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Trans-Atlantic Scorecard

跨大西洋的记分卡

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【来源】: 布鲁金斯学会
【时间】: 2019-01-18
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We track Trump’s phone calls with the leaders of France, Germany, Russia, Turkey, and the United Kingdom, whether they have spoken or not, as well as other calls with European leaders of which we are aware. The White House stopped releasing readouts of the president’s calls with foreign leaders in July 2018. If we’ve missed a conversation, please give us a ring . Source: whitehouse.gov, elysee.fr, bundeskanzlerin.de, gov.uk, en.kremlin.ru, tccb.gov.tr/en, press reports.

Between September 1 and December 31, 2018, President Trump spoke on the phone with Turkish President Erdo?an six times (October 21, November 1, November 16, November 28, December 14, December 23), French President Macron once (October 21), and U.K. Prime Minister May once (November 9). He last spoke on the phone with German Chancellor Merkel on August 27 and with Russian President Putin on March 20.

U.S. Exports of LNG to Europe

The Trump administration has made increasing U.S. energy exports – in particular of liquefied natural gas (LNG) – a cornerstone of its trade policy. In a speech in 2017, President Trump announced that a goal of his administration would be not only “American energy independence,” but also “American energy dominance.”

Thirteen of the 28 EU member states import LNG. In 2017, European imports of LNG amounted to 5.1 billion cubic feet per day and accounted for 13 percent of the global total. The United States provided a small (4 percent), but rapidly growing, portion of the total LNG imported by the EU. The goal of U.S. LNG exports is not to replace other providers, but to allow for more competition in a sector currently dominated by Russia. The Trump administration’s criticism of the Nord Stream 2 pipeline between Russia and Germany, which Chancellor Merkel has defended as “purely economic,” stems from the potential that Russian imports bring Russian political influence to Berlin and harm the interests of Ukraine and other U.S. partners and allies.

Diversification of European energy sources away from a heavy reliance on Russia has been a U.S. foreign policy objective since the George W. Bush administration at least, and President Trump’s efforts to promote LNG exports to Europe represent a continuation of this strategy. With the loosening of restrictions on U.S. energy exports in 2015-2016, U.S. exports of LNG rapidly increased, and the first shipment of U.S. LNG to Europe arrived in Poland in June 2017. A year later, the summit between President Trump and European Commission President Jean-Claude Juncker saw further agreements made by the EU to increase imports of U.S. LNG. After more than quadrupling from 2016 to 2017, U.S. exports of LNG to Europe look set to grow further as more capacity is constructed on both sides of the Atlantic.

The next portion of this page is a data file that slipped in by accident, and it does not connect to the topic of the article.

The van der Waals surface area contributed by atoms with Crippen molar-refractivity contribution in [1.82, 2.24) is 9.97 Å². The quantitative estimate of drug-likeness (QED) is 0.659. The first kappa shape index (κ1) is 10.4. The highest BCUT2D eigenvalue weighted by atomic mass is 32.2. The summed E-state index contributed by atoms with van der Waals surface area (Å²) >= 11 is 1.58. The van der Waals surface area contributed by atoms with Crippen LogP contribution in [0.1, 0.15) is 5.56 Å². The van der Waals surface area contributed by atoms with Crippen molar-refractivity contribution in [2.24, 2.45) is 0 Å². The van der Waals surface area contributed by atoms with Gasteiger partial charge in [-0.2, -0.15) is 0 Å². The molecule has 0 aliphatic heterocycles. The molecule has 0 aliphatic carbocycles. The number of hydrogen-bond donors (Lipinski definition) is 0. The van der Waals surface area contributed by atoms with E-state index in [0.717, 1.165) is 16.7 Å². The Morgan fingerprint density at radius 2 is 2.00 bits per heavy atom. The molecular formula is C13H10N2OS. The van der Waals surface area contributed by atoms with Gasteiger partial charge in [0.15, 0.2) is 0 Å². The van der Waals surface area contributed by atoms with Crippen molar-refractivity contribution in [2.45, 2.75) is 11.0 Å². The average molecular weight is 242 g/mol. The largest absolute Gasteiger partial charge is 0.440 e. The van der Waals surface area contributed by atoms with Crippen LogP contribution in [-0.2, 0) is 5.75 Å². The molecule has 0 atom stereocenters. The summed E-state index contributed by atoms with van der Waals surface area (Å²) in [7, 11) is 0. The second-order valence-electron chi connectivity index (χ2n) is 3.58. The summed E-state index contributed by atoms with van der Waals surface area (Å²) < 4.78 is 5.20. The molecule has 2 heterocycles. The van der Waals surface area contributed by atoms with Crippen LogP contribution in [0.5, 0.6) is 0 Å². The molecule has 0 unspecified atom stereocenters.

U.S. and EU Trade in Goods with Iran

A principle carrot used to conclude negotiations on the 2015 Joint Comprehensive Plan of Action (JCPOA) aimed at restraining Iran’s nuclear program was the end of many restrictions on trade and investment with Iran. The subsequent thaw brought about by the JCPOA sparked hope among European businesses that trade relations with one of the Middle East’s largest economies, called by some observers “the last, large, untapped emerging market,” would improve after several years of intense multilateral sanctions. Some hoped that this economic opening would incentivize Iran to alter its other destabilizing behavior in the Middle East.

Europe has long had stronger trade ties with Iran than the United States does. The European Union is Iran’s third-largest trading partner, behind China and the United Arab Emirates. A fraction of this trade volume exists between the United States and Iran due to the comprehensive embargo on Iran that has been in place for more than 20 years – what trade does exist consists of exempted goods, such as food, pharmaceuticals, and medical devices. Yet because of the long divergence between the U.S. and Europe over how to approach Iran, the imposition of such a strenuous sanctions regime in response to the nuclear crisis stood as a testament to the potential of multilateral cooperation.

That cooperation is now history. The Trump administration’s decision to withdraw from the JCPOA and re-impose the sanctions it waived or suspended by or before November 4, 2018 leaves the United States and the EU on opposite sides of the issue. The EU is seeking to preserve the JCPOA by maintaining at least some of the economic benefits promised by the agreement, through special banking channels among other steps, while the United States seeks to ratchet up pressure on Iran to deter its nuclear ambitions and contain its influence in the wider Middle East. The U.S. sanctions have broad reach and their reimposition has already had a significant chilling effect on European trade and investment in Iran. Overall, the disparity in trade relations highlights the different approaches taken by the United States and Europe on Iran. U.S. policy towards Iran has largely sought to address security concerns through punitive measures, while Europeans have sought to address their security concerns through economic engagement.